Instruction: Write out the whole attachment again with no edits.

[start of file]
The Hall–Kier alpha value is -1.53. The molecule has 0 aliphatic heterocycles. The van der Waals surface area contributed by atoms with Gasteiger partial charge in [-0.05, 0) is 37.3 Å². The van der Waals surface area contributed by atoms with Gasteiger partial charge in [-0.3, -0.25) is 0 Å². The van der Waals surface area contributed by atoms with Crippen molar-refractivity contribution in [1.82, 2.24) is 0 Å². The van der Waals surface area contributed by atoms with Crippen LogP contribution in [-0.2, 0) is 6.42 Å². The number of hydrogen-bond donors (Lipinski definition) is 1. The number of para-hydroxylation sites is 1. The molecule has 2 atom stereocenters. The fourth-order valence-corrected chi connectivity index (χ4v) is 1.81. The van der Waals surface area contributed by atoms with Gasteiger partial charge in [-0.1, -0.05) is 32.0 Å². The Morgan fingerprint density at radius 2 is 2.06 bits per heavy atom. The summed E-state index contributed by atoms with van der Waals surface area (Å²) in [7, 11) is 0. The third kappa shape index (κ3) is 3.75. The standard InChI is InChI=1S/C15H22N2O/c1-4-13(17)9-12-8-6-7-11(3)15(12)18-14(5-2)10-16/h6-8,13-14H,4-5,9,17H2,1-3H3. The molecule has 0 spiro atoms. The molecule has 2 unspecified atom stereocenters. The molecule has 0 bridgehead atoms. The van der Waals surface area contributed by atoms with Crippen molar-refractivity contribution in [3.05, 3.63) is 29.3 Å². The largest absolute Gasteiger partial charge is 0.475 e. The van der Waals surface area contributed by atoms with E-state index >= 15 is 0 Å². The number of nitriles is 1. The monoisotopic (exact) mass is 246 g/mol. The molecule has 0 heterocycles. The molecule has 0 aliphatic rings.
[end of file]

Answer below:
The Hall–Kier alpha value is -1.53. The molecule has 0 aliphatic heterocycles. The van der Waals surface area contributed by atoms with Gasteiger partial charge in [-0.05, 0) is 37.3 Å². The van der Waals surface area contributed by atoms with Gasteiger partial charge in [-0.3, -0.25) is 0 Å². The van der Waals surface area contributed by atoms with Crippen molar-refractivity contribution in [1.82, 2.24) is 0 Å². The van der Waals surface area contributed by atoms with Crippen LogP contribution in [-0.2, 0) is 6.42 Å². The number of hydrogen-bond donors (Lipinski definition) is 1. The number of para-hydroxylation sites is 1. The molecule has 2 atom stereocenters. The fourth-order valence-corrected chi connectivity index (χ4v) is 1.81. The van der Waals surface area contributed by atoms with Gasteiger partial charge in [-0.1, -0.05) is 32.0 Å². The Morgan fingerprint density at radius 2 is 2.06 bits per heavy atom. The summed E-state index contributed by atoms with van der Waals surface area (Å²) in [7, 11) is 0. The third kappa shape index (κ3) is 3.75. The standard InChI is InChI=1S/C15H22N2O/c1-4-13(17)9-12-8-6-7-11(3)15(12)18-14(5-2)10-16/h6-8,13-14H,4-5,9,17H2,1-3H3. The molecule has 0 spiro atoms. The molecule has 2 unspecified atom stereocenters. The molecule has 0 bridgehead atoms. The van der Waals surface area contributed by atoms with Crippen molar-refractivity contribution in [3.05, 3.63) is 29.3 Å². The largest absolute Gasteiger partial charge is 0.475 e. The van der Waals surface area contributed by atoms with E-state index >= 15 is 0 Å². The number of nitriles is 1. The monoisotopic (exact) mass is 246 g/mol. The molecule has 0 heterocycles. The molecule has 0 aliphatic rings.